Philip did a good job on the first three countries, but I think there's a bit more to the joke about Denmark. I think it's a reference to the Law of Jante (or Janteloven in Danish), which are 10 rules that appeared in a satirical novel. Those rules, as listed by Wikipedia, are:
- You're not to think you are anything special.
- You're not to think you are as good as we are.
- You're not to think you are smarter than we are.
- You're not to imagine yourself better than we are.
- You're not to think you know more than we do.
- You're not to think you are more important than we are.
- You're not to think you are good at anything.
- You're not to laugh at us.
- You're not to think anyone cares about you.
- You're not to think you can teach us anything.
While these rules are all good fun (they appeared in a satirical novel after all), they have also been mentioned in articles talking about high suicide rates in Scandinavia. In addition to that, they don't seem very upbeat to me (as someone who's not from 'The North').
Now, you might think this is a bit of an obscure reference, but it's actually made an entrance in (American / Western) popular culture on multiple occasions.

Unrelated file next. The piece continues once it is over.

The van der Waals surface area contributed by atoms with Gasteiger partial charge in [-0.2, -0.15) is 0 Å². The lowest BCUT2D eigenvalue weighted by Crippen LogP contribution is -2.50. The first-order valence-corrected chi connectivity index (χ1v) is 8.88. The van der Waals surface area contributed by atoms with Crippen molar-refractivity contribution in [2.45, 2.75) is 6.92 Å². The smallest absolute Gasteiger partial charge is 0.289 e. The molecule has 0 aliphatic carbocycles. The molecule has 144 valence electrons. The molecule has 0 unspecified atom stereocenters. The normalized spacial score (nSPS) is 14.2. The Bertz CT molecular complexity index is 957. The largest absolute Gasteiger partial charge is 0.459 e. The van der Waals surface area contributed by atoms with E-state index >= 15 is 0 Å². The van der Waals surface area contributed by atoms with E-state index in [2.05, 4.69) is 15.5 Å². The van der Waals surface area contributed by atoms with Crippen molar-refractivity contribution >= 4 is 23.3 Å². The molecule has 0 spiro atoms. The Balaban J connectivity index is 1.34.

Firstly, Wikipedia lists a reference on the Late Show with Stephen Colbert:
When interviewed during episode 646 of The Late Show with Stephen Colbert, broadcast November 9, 2018, Swedish actor Alexander Skarsgård explained that although he had recently received an Emmy and a Golden Globe Award for a lauded performance, the inhibitions induced by the Law of Jante prevented him from boasting of the accolade.
Secondly, there's an article by Quartz titled The happiness of the Danes can easily be explained by 10 cultural rules, which is a direct reference to the Law of Jante.
Thirdly, BBC Ideas did a short video on Jante Law.
Fourthly, The Atlantic wrote a piece on it:
On the face of it, the Danes have considerably less to be happy about than most of us. Yet, when asked, they still insist that they are the happiest of us all.